Changing these lead-pipe crooks was time-consuming, keeping them from falling out while playing was a matter of some concern to the player, so changing crooks could take place only during substantial rests. Medial crooks, inserted in the central portion of the instrument, were an improvement devised in the middle of the 18th century, they could be made to function as a slide for tuning, or to change the pitch of the fundamental by a semitone or tone; the introduction of valves made this process unnecessary, though many players and composers found the tone quality of valved instruments inferior. F transposition became standard in the early 19th century, with the horn sounding a perfect fifth below written pitch in treble clef. In bass clef, composers differed in whether they expected the instruments to transpose down a fifth or up a fourth. In the music of Germany during the Baroque period, notably in the music of Johann Sebastian Bach, instruments used for different purposes were tuned to different pitch standards, called Chorton and Kammerton.
When they played together in an ensemble, the parts of some instruments would have to be transposed to compensate. In many of Bach's cantatas the organ part is notated a full step lower than the other instruments. See pitch inflation. A few early-music ensembles of the present day must do something similar if they comprise some instruments tuned to A415 and others to A440 a semitone apart
"Charged Up" is a song by Canadian rapper Drake. It is the first diss track aimed at American rapper Meek Mill. At OVO Fest 2015, Drake performed this song and "Back to Back" live. On July 22, 2015, Meek Mill publicly criticized Drake on Twitter after being upset with Drake's non-involvement with the promotion of his album Dreams Worth More Than Money, claiming that he used ghostwriters to write his verse on "R. I. C. O." Following this, Drake released two diss songs within a week, "Charged Up" and "Back to Back", both aimed at Meek Mill. Meek Mill responded with another diss song about Drake, titled "Wanna Know". Meek Mill removed his diss to Drake on SoundCloud. Digital download"Charged Up" – 3:10 "Charged Up" debuted and peaked at number 75 on the Billboard Canadian Hot 100; the song debuted and peaked at number 78 on the Billboard Hot 100. List of notable diss tracks Lyrics of this song at Genius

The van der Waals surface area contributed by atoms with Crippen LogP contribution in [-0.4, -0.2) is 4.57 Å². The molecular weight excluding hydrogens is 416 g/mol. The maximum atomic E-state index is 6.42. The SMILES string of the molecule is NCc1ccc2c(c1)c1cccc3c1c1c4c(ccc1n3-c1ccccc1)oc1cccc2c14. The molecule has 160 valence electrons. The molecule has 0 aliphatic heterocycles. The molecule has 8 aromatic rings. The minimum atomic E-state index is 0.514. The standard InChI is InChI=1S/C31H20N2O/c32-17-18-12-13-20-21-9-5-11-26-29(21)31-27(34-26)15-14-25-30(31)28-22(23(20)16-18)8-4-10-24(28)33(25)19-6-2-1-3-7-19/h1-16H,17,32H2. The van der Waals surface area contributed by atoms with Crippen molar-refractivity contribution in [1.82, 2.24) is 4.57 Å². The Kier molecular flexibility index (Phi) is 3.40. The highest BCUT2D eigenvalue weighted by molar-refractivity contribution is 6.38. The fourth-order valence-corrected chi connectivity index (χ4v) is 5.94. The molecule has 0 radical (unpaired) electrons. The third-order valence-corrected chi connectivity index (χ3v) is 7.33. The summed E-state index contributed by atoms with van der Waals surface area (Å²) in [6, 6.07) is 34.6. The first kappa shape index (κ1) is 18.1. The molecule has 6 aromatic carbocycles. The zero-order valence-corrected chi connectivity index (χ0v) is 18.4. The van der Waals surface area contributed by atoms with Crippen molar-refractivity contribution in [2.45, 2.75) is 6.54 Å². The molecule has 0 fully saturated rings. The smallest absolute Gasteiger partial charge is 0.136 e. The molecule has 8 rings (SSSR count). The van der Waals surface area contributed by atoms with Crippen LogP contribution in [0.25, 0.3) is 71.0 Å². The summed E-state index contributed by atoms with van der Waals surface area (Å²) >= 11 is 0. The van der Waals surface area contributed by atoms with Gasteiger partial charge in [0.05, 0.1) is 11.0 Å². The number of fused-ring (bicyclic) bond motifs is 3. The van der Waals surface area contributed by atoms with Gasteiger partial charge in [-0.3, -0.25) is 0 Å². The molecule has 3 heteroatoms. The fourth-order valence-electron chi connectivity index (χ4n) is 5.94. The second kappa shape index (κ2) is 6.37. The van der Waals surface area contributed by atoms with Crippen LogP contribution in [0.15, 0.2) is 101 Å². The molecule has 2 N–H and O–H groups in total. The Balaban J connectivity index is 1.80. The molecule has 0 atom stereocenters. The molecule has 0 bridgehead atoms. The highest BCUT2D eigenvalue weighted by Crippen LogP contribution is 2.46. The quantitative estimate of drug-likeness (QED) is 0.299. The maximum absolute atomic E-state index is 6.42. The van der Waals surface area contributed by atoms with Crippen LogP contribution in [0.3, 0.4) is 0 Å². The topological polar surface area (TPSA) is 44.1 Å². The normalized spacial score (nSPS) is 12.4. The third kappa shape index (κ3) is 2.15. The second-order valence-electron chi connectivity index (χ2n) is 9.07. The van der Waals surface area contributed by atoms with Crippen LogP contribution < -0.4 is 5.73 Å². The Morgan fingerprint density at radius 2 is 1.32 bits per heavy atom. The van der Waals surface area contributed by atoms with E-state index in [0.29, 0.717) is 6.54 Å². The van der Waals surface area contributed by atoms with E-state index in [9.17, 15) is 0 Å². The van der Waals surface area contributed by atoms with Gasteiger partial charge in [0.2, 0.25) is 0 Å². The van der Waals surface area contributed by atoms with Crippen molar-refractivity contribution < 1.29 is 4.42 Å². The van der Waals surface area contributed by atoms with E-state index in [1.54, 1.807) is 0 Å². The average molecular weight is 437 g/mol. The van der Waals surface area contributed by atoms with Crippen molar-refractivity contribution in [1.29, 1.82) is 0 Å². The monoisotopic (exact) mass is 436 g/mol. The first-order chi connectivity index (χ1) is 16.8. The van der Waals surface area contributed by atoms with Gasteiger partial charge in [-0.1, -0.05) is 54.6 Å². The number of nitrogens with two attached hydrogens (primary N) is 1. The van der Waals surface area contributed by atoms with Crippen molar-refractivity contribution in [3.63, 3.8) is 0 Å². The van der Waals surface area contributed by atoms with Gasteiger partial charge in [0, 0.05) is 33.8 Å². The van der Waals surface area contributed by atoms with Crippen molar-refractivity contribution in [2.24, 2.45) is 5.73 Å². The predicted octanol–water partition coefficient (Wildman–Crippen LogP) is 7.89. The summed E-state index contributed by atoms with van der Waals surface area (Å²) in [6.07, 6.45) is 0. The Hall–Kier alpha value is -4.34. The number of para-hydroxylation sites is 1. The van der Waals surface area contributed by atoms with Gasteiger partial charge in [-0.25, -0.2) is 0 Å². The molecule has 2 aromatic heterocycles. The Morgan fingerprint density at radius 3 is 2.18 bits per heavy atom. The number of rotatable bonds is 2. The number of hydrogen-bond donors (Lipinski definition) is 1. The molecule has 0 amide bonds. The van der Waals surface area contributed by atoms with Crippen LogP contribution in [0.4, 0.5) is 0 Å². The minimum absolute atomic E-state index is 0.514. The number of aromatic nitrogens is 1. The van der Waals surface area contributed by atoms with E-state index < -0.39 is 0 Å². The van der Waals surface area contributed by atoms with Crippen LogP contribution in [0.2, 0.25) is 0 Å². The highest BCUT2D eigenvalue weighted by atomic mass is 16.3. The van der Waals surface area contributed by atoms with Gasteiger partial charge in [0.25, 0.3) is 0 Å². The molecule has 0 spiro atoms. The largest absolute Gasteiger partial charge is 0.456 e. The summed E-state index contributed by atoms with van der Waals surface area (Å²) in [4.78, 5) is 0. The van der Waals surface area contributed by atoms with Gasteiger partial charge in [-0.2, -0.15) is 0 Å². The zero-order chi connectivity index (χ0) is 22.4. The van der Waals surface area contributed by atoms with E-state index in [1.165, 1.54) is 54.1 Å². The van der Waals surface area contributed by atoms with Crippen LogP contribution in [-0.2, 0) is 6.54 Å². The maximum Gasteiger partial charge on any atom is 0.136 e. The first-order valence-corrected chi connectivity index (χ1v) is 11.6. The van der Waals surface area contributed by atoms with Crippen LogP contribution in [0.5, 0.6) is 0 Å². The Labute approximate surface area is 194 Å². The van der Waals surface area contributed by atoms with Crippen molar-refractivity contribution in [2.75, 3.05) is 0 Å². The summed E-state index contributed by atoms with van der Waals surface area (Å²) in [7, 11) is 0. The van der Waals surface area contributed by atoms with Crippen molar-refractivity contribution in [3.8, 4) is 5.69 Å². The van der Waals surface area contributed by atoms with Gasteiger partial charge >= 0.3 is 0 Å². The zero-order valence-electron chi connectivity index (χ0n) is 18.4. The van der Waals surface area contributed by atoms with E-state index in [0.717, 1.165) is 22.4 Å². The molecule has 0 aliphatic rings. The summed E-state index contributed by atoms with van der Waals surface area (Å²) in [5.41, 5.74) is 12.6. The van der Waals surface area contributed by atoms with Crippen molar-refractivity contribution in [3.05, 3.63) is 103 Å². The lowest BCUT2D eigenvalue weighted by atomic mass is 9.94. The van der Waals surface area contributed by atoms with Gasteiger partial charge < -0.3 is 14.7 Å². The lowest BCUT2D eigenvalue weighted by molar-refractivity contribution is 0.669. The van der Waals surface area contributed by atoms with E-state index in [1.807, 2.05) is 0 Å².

Néstor Clausen, a native of Arrufó, Santa Fe Province, Argentina, is a former footballer who played as a defender, 1986 FIFA World Cup Champion. His ancestors were from Ernen, Valais in Switzerland and emigrated to Argentina around the year 1889. In his career, he played for Club Atlético Independiente, FC Sion and with Argentina was 1986 World Champion. Independiente Metropolitano 1983 Copa Libertadores 1984 Copa Intercontinental 1984 Primera Division Argentina 1988–89 Supercopa Sudamericana 1995FC Sion Schweizer Cup 1990–1991 Swiss Super League 1991–1992 Argentina FIFA World Cup: 1986 The Strongest Torneo Apertura 2003 Torneo Clausura 2004 Néstor Clausen – FIFA competition record Néstor Clausen at National-Football-Teams.com Néstor Clausen at Footballdatabase Futbol Factory profile at the Wayback Machine